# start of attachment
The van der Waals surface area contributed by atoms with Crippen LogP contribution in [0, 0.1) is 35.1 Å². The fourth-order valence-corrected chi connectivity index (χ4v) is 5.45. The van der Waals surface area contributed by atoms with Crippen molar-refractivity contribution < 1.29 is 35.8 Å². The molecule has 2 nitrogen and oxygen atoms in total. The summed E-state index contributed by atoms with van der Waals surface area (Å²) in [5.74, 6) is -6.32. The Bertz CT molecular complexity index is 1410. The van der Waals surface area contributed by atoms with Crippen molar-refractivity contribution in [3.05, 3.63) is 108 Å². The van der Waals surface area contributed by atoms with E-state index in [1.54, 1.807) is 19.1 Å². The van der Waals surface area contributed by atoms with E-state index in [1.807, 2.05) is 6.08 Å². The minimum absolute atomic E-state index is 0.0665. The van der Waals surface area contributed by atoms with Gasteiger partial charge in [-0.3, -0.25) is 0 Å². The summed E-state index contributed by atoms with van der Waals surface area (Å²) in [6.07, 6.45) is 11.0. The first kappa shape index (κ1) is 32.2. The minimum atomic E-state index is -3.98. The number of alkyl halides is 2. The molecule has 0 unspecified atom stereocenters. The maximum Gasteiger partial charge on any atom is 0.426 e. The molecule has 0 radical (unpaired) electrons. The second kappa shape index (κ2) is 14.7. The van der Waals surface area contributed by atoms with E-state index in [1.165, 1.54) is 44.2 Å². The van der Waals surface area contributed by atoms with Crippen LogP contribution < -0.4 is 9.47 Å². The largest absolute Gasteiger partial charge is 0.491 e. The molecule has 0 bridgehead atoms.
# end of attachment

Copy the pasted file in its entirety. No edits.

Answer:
The van der Waals surface area contributed by atoms with Crippen LogP contribution in [0, 0.1) is 35.1 Å². The fourth-order valence-corrected chi connectivity index (χ4v) is 5.45. The van der Waals surface area contributed by atoms with Crippen molar-refractivity contribution < 1.29 is 35.8 Å². The molecule has 2 nitrogen and oxygen atoms in total. The summed E-state index contributed by atoms with van der Waals surface area (Å²) in [5.74, 6) is -6.32. The Bertz CT molecular complexity index is 1410. The van der Waals surface area contributed by atoms with Crippen molar-refractivity contribution in [3.05, 3.63) is 108 Å². The van der Waals surface area contributed by atoms with E-state index in [1.54, 1.807) is 19.1 Å². The van der Waals surface area contributed by atoms with E-state index in [1.807, 2.05) is 6.08 Å². The minimum absolute atomic E-state index is 0.0665. The van der Waals surface area contributed by atoms with Gasteiger partial charge in [-0.3, -0.25) is 0 Å². The summed E-state index contributed by atoms with van der Waals surface area (Å²) in [6.07, 6.45) is 11.0. The first kappa shape index (κ1) is 32.2. The minimum atomic E-state index is -3.98. The number of alkyl halides is 2. The molecule has 0 unspecified atom stereocenters. The maximum Gasteiger partial charge on any atom is 0.426 e. The molecule has 0 radical (unpaired) electrons. The second kappa shape index (κ2) is 14.7. The van der Waals surface area contributed by atoms with E-state index in [1.165, 1.54) is 44.2 Å². The van der Waals surface area contributed by atoms with Crippen LogP contribution < -0.4 is 9.47 Å². The largest absolute Gasteiger partial charge is 0.491 e. The molecule has 0 bridgehead atoms.